Sustainable revenue comes from solid business models. Not relying on the cash cows of the past, but adapting to the opportunities of the future – from interactive TV to healthcare at home. Innovative business models that monetise data and enable investment.
And of course our rules and regulations also need to respond to this revolution, too.
Many have pointed out that we need a level playing field to compete.
And I agree.
And that involves many issues. Issues like convergence, over-the-top services and taxation. Those are valid concerns; competition must be fair.
But here's the thing. We won't get where we want to go simply by levelling down. By making it harder for internet innovation to flourish in Europe. By standing between Europe's citizens and the online tools they love. By applying more burdensome regulation, when you could be ensuring the competitive markets where regulation can be lifted.
We won't get there just by new taxes or new restrictions on restructuring – neither for telecoms nor any other digital sector. But rather by supporting new business opportunities like the internet of things, cloud computing and big data. And allowing companies to adapt how they operate accordingly.
We will only get there with a healthy telecoms sector, able to invest and innovate. European champions who are stronger, fitter, more able to compete.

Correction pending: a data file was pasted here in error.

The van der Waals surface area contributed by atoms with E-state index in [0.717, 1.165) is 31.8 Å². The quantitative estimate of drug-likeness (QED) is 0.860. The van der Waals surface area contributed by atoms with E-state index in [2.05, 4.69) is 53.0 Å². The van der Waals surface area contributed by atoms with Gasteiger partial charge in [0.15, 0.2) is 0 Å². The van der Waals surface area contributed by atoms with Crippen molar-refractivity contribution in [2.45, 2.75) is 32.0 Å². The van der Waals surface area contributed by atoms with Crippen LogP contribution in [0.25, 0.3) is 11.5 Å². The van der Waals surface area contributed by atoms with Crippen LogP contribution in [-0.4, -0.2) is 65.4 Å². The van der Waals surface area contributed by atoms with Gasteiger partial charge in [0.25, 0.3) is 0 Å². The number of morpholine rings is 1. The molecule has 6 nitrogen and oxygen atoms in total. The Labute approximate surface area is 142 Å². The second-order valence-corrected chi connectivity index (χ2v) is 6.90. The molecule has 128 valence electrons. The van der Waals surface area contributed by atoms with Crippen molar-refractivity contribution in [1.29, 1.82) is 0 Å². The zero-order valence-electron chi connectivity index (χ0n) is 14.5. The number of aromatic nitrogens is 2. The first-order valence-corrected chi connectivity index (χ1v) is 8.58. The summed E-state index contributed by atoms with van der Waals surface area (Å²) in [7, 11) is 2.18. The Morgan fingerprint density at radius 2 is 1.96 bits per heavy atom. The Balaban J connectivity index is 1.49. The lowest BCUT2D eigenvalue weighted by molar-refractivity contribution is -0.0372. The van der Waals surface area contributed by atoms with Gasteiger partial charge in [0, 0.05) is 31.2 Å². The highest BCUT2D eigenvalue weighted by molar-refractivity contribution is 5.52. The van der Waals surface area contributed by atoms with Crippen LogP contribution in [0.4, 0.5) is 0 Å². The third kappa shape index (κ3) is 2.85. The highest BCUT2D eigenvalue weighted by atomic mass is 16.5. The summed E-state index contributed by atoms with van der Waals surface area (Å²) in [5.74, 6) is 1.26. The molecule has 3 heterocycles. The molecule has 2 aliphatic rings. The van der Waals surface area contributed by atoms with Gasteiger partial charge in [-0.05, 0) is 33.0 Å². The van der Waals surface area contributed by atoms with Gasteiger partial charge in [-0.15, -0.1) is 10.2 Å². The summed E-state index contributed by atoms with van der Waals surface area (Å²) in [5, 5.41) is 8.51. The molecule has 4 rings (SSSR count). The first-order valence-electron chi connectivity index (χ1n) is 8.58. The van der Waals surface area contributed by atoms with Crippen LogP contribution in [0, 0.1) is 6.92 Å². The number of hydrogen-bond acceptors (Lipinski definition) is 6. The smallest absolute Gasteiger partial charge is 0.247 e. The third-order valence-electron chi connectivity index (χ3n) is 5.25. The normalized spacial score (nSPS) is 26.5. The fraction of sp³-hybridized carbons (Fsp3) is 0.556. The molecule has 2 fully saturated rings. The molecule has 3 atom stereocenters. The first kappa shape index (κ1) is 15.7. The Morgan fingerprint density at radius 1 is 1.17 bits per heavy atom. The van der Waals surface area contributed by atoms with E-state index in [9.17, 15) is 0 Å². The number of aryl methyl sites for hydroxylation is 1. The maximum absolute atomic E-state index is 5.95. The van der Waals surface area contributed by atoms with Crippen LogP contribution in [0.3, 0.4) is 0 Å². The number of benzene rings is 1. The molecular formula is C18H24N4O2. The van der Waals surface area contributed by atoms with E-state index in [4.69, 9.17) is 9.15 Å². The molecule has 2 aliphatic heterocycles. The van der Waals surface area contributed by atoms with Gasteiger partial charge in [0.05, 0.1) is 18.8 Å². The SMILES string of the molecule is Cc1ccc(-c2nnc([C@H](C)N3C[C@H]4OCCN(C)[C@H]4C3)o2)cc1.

Without that, Europe will continue to be a digital follower. And there will never be a true level playing field.
Because you don't win a global race just by obstructing the opposition.
The news at Alcatel shows the cost of failing to adapt. The cost of not having a digitally competitive Europe. A cost borne by telecoms companies, digital companies, and the whole economy.
Action on telecoms networks is just the start of a journey. But the journey must start now.
The EU is about bringing down borders. It's time we did that for the online world, too, an open environment supporting the open Internet.
So let's build a vibrant European ecosystem. One where European ideas can grow, flourish, and spread. One where innovators start in Europe, and stay in Europe.
Let's ensure the connectivity to provide innovative services over fast networks.
Let's bring down barriers and invest in the future.
That is the issue EU leaders will be confronted with at the European Council in two weeks. They can take a big step forward for a connected, competitive continent. And I hope they will.